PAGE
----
Tuesday, December 12, 2006

Everything I have so far...pardon the cut off point

Chuck Steiner would later boast to his friends that his first thought upon seeing a corpse floating near the rocks of the Berkeley Marina was, “Christ, not again.” How he told it in later recollections depended on who he was trying to impress. To his more seasoned colleagues of the marina’s waste disposal crew, he had been frustrated, inconvenienced even. He had sighed, rolled his eyes and damn near rumpled up his sleeves to pull the bastard out himself if he could’ve done it without wrecking the crime scene. To his friends and family in Princeton NJ, he was grieved, but not surprised by the sight of another casualty of the gritty underbelly of Berkeley. Though the truth was, when he first saw it, he thought it was another dead seal. Dead seals were a common nuisance, often tumbling in with the waves and resting on the beach at low tide, or at high tide softly crashing against the rocks. That’s when Chuck would call Animal Control and wait by the pier three hours for a pickup bed lined with tarps and a student in waders carrying a pole with a hook on the end. He was dialing their number that very moment when he looked up and noticed that this seal had a tattoo and a full head of hair. In spite of himself and the morning cold, Chuck began to sweat. Then he wondered if Animal Services could still come. After all, he thought, we’re basically animals when it came down to it. Still, he couldn’t help but find something wrong with that idea and it was about a minute before he realized what it was and dialed 911.

Adam Brahe noticed the commotion by the Marina during his morning jog with his roommate Oliver. The patch of rocks next to the pier was crawling with figures in white disposable jumpsuits and booties, all standing or crouching and gesturing to each other. The lights from the police cars and ambulance flashed and reflected against the white sky. Slowly, Adam stopped running and bent down to catch his breath, panting clouds of steam. Oliver followed suit, and surveyed the scene casually.

“What do you suppose that is?” he huffed. Adam looked up, waiting for his eyes to refocus. Jogging this far had been a mistake he decided. He had been out of shape these past few weeks, using all of his free time to study for his Organic Chemistry midterm which he had slogged through the day before. Now there were no more excuses to be sedentary and that morning Oliver had torn the blankets off him, throwing a wife-beater and shorts onto his bed. This was the drill living with Oliver, and Adam would oblige because he knew he could be the same way whenever he found a new study on fish scales or autism or the number of vacuum cleaner related deaths in the fiscal year. They both would have their bursts of energy, but not usually at the same time and rarely over the same thing.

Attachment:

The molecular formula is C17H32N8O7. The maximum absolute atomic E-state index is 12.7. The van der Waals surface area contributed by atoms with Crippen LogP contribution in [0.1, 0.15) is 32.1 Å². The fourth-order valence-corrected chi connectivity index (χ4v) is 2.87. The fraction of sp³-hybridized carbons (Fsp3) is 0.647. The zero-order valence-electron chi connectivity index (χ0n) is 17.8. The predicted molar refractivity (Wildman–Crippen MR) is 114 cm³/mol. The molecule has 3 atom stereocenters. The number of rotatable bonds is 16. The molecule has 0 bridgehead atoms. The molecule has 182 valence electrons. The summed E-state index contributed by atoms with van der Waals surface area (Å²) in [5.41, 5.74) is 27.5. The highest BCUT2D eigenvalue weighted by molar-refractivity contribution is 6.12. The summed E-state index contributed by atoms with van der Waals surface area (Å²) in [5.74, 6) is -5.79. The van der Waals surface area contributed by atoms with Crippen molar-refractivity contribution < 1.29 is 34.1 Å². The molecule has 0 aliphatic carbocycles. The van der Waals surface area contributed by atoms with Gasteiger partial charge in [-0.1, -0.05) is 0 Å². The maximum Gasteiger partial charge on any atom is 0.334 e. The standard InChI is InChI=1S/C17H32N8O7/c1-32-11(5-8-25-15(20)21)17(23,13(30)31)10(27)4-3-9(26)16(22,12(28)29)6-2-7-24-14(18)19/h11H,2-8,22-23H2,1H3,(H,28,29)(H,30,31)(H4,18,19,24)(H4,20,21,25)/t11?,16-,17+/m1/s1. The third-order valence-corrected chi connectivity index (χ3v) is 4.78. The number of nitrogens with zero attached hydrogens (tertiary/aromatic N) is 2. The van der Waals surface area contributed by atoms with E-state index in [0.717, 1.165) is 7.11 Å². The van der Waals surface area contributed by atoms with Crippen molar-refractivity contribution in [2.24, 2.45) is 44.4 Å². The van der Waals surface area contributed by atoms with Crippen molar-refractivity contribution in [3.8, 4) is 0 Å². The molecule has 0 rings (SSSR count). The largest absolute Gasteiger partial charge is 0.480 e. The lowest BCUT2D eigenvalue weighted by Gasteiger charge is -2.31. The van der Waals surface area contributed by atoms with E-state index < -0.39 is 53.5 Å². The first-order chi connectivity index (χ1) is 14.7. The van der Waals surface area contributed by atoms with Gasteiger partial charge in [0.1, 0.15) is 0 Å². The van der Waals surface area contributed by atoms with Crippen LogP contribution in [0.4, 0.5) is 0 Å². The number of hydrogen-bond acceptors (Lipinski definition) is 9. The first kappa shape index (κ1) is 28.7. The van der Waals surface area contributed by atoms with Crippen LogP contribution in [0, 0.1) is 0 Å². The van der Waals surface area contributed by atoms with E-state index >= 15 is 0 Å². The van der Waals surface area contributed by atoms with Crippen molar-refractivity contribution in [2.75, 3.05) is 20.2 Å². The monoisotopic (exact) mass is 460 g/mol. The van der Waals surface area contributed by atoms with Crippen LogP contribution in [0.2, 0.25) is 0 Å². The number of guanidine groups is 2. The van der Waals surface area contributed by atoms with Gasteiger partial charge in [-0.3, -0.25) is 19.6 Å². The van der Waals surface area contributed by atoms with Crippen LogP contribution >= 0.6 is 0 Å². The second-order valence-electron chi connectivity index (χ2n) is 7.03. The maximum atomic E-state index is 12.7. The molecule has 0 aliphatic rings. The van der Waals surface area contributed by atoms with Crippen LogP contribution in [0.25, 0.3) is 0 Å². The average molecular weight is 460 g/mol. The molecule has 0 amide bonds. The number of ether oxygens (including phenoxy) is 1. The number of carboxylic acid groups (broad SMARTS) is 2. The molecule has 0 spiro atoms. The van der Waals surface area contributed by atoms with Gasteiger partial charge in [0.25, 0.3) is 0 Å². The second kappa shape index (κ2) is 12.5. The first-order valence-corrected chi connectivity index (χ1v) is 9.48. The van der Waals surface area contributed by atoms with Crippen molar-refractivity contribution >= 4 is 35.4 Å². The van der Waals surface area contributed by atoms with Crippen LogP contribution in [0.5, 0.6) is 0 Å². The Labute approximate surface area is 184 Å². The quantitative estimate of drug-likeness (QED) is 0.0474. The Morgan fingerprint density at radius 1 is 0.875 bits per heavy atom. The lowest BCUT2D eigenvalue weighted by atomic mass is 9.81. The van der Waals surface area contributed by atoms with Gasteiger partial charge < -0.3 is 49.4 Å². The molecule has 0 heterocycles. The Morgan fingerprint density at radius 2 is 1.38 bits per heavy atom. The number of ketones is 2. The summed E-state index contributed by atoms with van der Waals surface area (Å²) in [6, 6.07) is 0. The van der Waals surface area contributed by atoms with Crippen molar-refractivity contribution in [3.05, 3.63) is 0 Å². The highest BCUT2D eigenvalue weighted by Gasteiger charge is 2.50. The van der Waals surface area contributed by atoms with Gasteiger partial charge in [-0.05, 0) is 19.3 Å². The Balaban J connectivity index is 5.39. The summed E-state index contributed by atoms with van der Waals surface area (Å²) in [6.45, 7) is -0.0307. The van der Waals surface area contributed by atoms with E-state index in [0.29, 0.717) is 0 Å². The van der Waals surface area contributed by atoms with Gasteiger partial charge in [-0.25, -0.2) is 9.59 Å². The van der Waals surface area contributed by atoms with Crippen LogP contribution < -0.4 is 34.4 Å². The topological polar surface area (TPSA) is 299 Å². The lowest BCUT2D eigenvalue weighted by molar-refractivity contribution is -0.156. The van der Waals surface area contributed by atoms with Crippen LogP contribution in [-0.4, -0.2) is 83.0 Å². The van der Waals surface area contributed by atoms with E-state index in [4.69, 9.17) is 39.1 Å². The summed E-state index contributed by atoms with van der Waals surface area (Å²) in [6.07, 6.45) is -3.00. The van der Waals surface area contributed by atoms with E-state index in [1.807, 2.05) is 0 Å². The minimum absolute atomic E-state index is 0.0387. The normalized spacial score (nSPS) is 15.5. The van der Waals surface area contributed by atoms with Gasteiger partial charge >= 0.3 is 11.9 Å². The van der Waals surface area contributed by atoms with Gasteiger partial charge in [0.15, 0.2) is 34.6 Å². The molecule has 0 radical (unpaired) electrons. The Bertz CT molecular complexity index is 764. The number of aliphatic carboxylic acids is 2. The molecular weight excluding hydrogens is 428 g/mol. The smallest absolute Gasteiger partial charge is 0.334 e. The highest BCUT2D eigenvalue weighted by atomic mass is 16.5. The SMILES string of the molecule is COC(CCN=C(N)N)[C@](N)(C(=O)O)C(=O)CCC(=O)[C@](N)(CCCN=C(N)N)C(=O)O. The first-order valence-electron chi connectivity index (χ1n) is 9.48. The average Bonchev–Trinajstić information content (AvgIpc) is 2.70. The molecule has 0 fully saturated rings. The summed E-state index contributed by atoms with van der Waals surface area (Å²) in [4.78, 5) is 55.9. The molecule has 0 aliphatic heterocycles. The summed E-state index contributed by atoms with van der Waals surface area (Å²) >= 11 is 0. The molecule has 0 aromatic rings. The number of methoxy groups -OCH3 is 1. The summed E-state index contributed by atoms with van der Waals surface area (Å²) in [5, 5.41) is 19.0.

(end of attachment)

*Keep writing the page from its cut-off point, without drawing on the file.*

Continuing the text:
“It’s a body.”

“No, you don’t think so do you?” Oliver said as he gestured to the ambulance in the parking lot. “I mean it could just be an injury.”

“Those aren’t paramedics,” Adam panted, “They’re cops. And look at the stretcher they’re bringing over.”


“‘Sgot a body bag on it.” Silence.

“Holy shit.” Oliver finally said. He looked back where Adam was standing, but Adam was already sprinting back to their apartment.

“Whoa, what are you doing?” Oliver called out. Adam turned and stopped.

“Where do you keep your Daily Cal press pass?” he called back.

“Um, on my doorknob, but what—” But Adam was off again, waving his hand behind him to say, “Bear with me”. Aw crap, he thought.

Into a police walkie talkie, a tired voice grumbled:

“Hey this is Sergeant Campbell, we’re bagging the John Doe right now, we’ll send him over shortly, over.”

“Hello Officer, I’m Oliver Kowalski, I’m with the Daily Cal. May I come through?”

The officer on duty looked at his walkie talkie in confusion. Then with a start he noticed someone else was speaking to him. He pocketed the walkie talkie and surveyed the whelp in the cheap suit standing behind the crime scene tape. He was standing on his tip toes, despite being tall enough to see, trying to look over the officer’s shoulder to the scene panning out in the background. I can’t wait to hear this one, he thought.

“Oh the Daily Cal, is that the student newspaper?” he sneered. Without a touch of irony, the whelp nodded.

“Well, I’ll have to see your press pass then Mr. Kowalski.” The officer said, holding out his hand. The boy took the pass hanging around his neck and held it out like a laminated crucifix. There was a tense silence as the officer scanned it. Then he motioned for the whelp to lower it, but he did not wave him in. The whelp seemed confused.

“You’d better return that to Oliver, otherwise he’ll have to miss out covering the joint rolling contest.” The boy swallowed, avoiding the officer’s glare.